Fans of attractive non-conference games — and why wouldn’t you be? — we bring you good news.
Florida State announced in a release on Monday that the Seminoles have agreed to play Boise State in a home-and-home in 2019 and 2020. The first game is scheduled to take place at FSU in September with a return date to Boise the following year.
“We are very excited to add Boise State to our future football schedule,” said Florida State Athletic Director Randy Spetman in a statement. “Boise State has an excellent football program and we feel this will be an out of conference game that will be exciting for fans of both schools and appealing to TV networks.”
This would be the first-ever meeting between the two programs, and there’s a guarantee of $400,000 for each.
“Scheduling a home-and-home series against a perennial top-25 program like Florida State is another step in growing our football program,” Boise State AD Mark Coyle said in his own statement. “Florida State is a team fans talk about when discussing the top collegiate programs in the country and I know Bronco Nation will be excited about hosting a team like Seminoles in Boise.”
It’s been a struggle at times for Boise State to play a home-and-home series with quality non-conference opponents in the past, but this looks like it could be a good one. Provided nothing changes in the next six years, that is. And you know how much college football loves the status quo.
One day after it was revealed its head coach was the second-lowest paid in college football, Appalachian State announced a five-year contract extension for head coach Scott Satterfield.
“We have the right coach leading our football program in Scott Satterfield,” Appalachian State AD Doug Gillin said in a statement. “In nearly three years as head coach, he has stayed true to his convictions, built the program the right way and set Appalachian State football up for sustainable success both in the Sun Belt Conference and at the national level.”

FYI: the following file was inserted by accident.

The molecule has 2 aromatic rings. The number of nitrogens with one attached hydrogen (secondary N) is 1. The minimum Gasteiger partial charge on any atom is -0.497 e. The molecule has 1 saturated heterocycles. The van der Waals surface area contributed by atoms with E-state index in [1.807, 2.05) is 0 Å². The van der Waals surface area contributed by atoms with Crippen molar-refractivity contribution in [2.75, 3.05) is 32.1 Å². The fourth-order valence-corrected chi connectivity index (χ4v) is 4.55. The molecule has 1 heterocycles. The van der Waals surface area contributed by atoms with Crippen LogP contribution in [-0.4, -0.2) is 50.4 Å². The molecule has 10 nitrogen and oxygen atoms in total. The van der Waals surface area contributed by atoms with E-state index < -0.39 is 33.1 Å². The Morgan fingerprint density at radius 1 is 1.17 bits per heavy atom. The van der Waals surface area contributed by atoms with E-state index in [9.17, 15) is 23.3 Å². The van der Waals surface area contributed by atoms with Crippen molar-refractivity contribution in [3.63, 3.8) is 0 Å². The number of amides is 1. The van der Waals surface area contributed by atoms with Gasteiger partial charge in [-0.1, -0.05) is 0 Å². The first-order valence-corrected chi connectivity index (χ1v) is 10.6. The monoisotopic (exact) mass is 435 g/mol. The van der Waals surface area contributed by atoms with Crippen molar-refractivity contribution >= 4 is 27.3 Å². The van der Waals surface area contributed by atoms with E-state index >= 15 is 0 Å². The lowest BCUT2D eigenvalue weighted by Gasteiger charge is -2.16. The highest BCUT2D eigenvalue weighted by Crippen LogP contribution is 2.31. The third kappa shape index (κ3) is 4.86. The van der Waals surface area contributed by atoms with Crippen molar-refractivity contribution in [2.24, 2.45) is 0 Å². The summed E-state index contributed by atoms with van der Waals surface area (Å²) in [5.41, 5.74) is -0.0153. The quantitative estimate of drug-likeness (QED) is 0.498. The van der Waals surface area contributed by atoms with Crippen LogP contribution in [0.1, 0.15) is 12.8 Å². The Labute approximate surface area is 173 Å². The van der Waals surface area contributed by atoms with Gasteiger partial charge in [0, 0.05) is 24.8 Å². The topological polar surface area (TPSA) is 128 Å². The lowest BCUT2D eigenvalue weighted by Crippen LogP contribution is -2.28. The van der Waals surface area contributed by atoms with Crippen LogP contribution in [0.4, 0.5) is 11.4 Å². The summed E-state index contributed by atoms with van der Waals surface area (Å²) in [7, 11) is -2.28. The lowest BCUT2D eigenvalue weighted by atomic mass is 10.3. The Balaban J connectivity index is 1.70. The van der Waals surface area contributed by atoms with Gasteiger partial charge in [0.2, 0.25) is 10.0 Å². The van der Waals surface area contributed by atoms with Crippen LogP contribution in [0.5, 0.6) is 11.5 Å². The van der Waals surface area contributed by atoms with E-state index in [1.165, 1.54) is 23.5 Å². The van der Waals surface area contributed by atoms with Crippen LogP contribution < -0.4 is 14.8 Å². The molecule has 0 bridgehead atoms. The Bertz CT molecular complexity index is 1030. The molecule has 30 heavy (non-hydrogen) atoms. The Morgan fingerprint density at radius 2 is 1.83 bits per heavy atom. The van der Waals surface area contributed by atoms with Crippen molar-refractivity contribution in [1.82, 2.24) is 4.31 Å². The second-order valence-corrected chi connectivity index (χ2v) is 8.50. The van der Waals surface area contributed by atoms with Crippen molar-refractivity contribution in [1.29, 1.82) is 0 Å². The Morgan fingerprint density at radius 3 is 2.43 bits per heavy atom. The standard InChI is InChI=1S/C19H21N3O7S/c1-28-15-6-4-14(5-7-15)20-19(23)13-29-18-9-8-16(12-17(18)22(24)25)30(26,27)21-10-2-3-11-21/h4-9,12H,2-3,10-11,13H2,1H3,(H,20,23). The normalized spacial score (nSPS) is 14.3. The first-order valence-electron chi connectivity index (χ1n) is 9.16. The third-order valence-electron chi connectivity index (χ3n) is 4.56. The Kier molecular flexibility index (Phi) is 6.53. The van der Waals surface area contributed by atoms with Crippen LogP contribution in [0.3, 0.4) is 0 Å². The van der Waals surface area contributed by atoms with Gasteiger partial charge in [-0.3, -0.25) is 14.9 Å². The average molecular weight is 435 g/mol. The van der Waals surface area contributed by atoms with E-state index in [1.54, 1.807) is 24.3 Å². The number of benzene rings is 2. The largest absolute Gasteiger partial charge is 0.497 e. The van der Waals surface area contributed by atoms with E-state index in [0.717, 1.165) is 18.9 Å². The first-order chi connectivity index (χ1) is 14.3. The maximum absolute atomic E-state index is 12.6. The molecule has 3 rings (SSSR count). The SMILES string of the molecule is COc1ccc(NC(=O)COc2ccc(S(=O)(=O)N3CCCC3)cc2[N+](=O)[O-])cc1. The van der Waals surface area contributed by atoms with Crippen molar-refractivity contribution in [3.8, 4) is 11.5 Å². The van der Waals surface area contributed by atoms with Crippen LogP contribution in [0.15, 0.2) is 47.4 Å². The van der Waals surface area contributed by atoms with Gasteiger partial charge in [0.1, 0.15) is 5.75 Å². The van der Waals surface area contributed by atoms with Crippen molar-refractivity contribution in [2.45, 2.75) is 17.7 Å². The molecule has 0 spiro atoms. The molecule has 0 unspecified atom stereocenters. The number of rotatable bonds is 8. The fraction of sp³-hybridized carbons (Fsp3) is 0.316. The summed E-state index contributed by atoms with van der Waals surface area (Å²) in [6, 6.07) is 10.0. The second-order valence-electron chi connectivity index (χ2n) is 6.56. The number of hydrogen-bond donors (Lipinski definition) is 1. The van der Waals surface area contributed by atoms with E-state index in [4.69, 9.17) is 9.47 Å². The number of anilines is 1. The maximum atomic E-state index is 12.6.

Satterfield had earned $375,000 annually, ahead of only Louisiana-Monroe’s Todd Berry at $360,000 a year.
Satterfield, 42, is 14-14 in his third season at the Boone, N.C., school. He led the Mountaineers to a 7-5 mark in their debut Sun Belt season, and has the club at 3-1 to start the 2015 campaign.
“It’s exciting for my family and me to know that we’re going to be at Appalachian for the foreseeable future,” Satterfield added. “I’m living a dream by being the head coach at my alma mater and can’t wait to continue to work hard to help this program reach heights that it has never reached before.”
What has long been rumored became fact Friday, as Wisconsin announced a 10-year agreement with Under Armour.
“I am absolutely thrilled about our new partnership with Under Armour,” AD Barry Alvarez said in a statement. “Kevin Plank and his team have established a brand that fits perfectly with the Wisconsin athletics story and culture. Our primary focus at Wisconsin is, of course, our student-athletes, and Under Armour’s passion and commitment to high quality and innovation will benefit our student-athletes for years to come. Our entire department is looking forward to a long and mutually productive relationship with the Under Armour team.”
The new deal will pay the Badgers a total of $7 million in cash and product in 2015-16 and is valued at $96 million over the life of the contract, good for second in the Big Ten, trailing only Nike’s new contract with Michigan.
Hidden within the contract are two nuggets that UA offered to sway the Badgers away from Adidas, from the Portland Business Journal:
Wisconsin will get as much as $500,000 from Under Armour to “rebrand” athletic facilities. It’ll get $150,000 to build out an Under Armour retail space in a campus gift shop called Bucky’s Locker Room. It also gets two summer internships for students at Under Armour’s Baltimore headquarters.
“The University of Wisconsin is an institution built on the highest values of academic excellence, and we are extremely proud to be teaming up with one of the most vibrant, distinctive and successful athletic programs in the country to help elevate the performance of all Badgers with innovative footwear and apparel,” added Plank.
Wisconsin’s departure continues to weaken the stronghold Adidas had built in the Midwest after losing Michigan to Nike and Notre Dame to Under Armour in recent years (the company still owns apparel rights for Indiana and Nebraska). The Badgers are now the 41st Division I athletics department and 17th FBS program to join UA.